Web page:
After spending 745 hours flying, Victoria veteran Bob Miller, 97, has seen a lot.
Miller enlisted during the Second World War with his parents’ permission when he was 17 years old.
“My parents approved,” Miller said from his Saanich retirement home. “They were very familiar with serving. They didn’t have any problem with it.”
Miller was inspired to enlist after his brothers Jim and Lloyd both signed up to serve with the Royal Canadian Air Force.
Jim was a wireless air gunner and Lloyd was a fighter pilot.
“I had hoped that I would be chosen as a potential pilot, the same as most of the other fellows,” Miller said in his autobiography Flying, Forests & Family. “No decision was made as to where you would be placed or be posted until later in your training.”
Miller ended up training to be a pilot and his first flight was from Edmonton to High River, Alta. on his 18th birthday.
Following service training and elementary and service flying school, Miller was posted in England. He travelled by train from Alberta to Halifax and boarded the Aquitania on Oct. 22, 1943.
Miller graduated from the advanced flying unit in Perton and was posted to the No. 7 Flying Instructors’ School in England, formerly the Central Flying School, which is the longest-existing flying training school.
He trained pilots and flew Fairchild Cornell planes during his time at the school.
“I enjoyed my time in England. It was very interesting.”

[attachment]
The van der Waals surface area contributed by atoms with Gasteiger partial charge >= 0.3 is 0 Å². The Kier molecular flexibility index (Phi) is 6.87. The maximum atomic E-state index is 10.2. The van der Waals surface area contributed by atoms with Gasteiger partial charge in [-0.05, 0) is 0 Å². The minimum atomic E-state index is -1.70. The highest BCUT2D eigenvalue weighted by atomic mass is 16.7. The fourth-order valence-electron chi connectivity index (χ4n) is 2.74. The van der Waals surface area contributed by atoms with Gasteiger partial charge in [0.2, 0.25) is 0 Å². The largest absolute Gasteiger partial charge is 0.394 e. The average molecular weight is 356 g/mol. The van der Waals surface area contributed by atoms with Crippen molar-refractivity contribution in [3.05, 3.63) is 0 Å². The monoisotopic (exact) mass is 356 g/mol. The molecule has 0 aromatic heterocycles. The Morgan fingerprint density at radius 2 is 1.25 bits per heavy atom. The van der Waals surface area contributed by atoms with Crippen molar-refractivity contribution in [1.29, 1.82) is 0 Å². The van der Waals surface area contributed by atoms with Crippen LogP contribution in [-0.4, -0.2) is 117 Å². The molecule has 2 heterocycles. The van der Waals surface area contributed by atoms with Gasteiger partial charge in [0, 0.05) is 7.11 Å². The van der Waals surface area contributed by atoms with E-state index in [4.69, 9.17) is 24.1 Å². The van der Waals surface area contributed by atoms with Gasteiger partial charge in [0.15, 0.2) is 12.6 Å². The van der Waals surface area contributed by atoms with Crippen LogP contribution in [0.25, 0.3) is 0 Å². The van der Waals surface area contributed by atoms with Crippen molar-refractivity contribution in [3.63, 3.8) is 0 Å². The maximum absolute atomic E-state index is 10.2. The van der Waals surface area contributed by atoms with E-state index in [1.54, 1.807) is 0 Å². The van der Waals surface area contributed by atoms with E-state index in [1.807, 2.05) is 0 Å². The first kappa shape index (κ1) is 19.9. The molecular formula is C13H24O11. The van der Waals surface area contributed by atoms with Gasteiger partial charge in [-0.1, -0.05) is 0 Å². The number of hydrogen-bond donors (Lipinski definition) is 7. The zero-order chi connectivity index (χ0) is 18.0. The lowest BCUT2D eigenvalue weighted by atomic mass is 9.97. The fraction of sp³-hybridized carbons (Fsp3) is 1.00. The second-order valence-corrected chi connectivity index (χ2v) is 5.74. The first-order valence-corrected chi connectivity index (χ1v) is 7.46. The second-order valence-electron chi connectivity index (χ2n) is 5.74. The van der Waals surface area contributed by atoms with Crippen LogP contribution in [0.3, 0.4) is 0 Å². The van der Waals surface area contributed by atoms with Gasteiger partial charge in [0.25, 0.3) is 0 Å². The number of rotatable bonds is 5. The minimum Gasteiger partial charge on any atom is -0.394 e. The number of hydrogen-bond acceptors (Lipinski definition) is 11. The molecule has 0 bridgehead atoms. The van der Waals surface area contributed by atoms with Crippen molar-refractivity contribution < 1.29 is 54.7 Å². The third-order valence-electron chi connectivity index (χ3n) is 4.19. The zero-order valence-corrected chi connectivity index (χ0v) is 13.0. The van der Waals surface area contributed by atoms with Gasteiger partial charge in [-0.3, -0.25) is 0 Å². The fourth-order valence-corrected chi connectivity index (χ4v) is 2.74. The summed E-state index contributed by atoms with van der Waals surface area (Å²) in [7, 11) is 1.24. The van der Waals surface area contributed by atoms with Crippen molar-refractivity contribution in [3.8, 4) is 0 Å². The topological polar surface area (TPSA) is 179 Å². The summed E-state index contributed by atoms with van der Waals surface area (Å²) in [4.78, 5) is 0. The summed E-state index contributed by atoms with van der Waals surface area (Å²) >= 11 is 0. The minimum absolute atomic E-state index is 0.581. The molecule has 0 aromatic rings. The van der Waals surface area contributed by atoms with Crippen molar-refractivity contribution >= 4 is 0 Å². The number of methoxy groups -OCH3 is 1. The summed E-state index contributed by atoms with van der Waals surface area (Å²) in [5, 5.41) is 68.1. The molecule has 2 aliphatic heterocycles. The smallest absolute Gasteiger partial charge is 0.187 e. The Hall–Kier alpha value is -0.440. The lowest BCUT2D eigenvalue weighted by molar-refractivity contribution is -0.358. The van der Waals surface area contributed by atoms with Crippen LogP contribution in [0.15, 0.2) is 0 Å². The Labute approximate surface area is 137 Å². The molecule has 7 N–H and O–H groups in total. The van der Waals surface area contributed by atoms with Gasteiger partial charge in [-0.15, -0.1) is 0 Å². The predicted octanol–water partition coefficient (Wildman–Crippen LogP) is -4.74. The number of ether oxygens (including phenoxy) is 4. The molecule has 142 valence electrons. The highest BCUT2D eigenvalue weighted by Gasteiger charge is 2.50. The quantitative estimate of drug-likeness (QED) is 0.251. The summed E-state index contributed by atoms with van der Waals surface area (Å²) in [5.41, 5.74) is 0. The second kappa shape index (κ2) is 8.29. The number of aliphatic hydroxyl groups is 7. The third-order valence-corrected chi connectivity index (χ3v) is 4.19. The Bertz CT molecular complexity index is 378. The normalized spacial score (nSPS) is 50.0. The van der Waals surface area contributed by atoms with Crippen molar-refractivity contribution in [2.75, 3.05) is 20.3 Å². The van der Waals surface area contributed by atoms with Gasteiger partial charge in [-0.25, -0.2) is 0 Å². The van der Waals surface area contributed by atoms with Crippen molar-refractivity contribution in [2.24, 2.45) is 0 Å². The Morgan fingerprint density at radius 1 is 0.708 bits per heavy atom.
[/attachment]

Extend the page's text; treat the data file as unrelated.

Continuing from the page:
Miller is one of nine children and said he remembers writing letters to his family while he was in England.
Miller feels fortunate not to have any flying accidents during the war.
After the Second World War, he returned to Canada as a commissioned officer in the Royal Canadian Air Force and was also commissioned as a second lieutenant in the Edmonton Regiment.
“It was a good living when I was commissioned,” Miller said. “We were looked after. We had our own nice accommodations. It was very nice. I didn’t spend much time in the army, since I decided to complete Grade 12 and go to the University of British Columbia to study forest engineering.”
Miller was released from the air force in 1946.
“I’m proud that I served. I don’t remember if I was ever released from the reserve army. I might still be in it.”
He says he wants to ensure the stories of our veterans are not lost.
After serving, Miller worked in the forestry industry on Vancouver Island and raised three children with his wife Gloria.
Miller moved to Veterans Memorial Lodge in September, where he supports fellow veterans and participates in the veterans association group.
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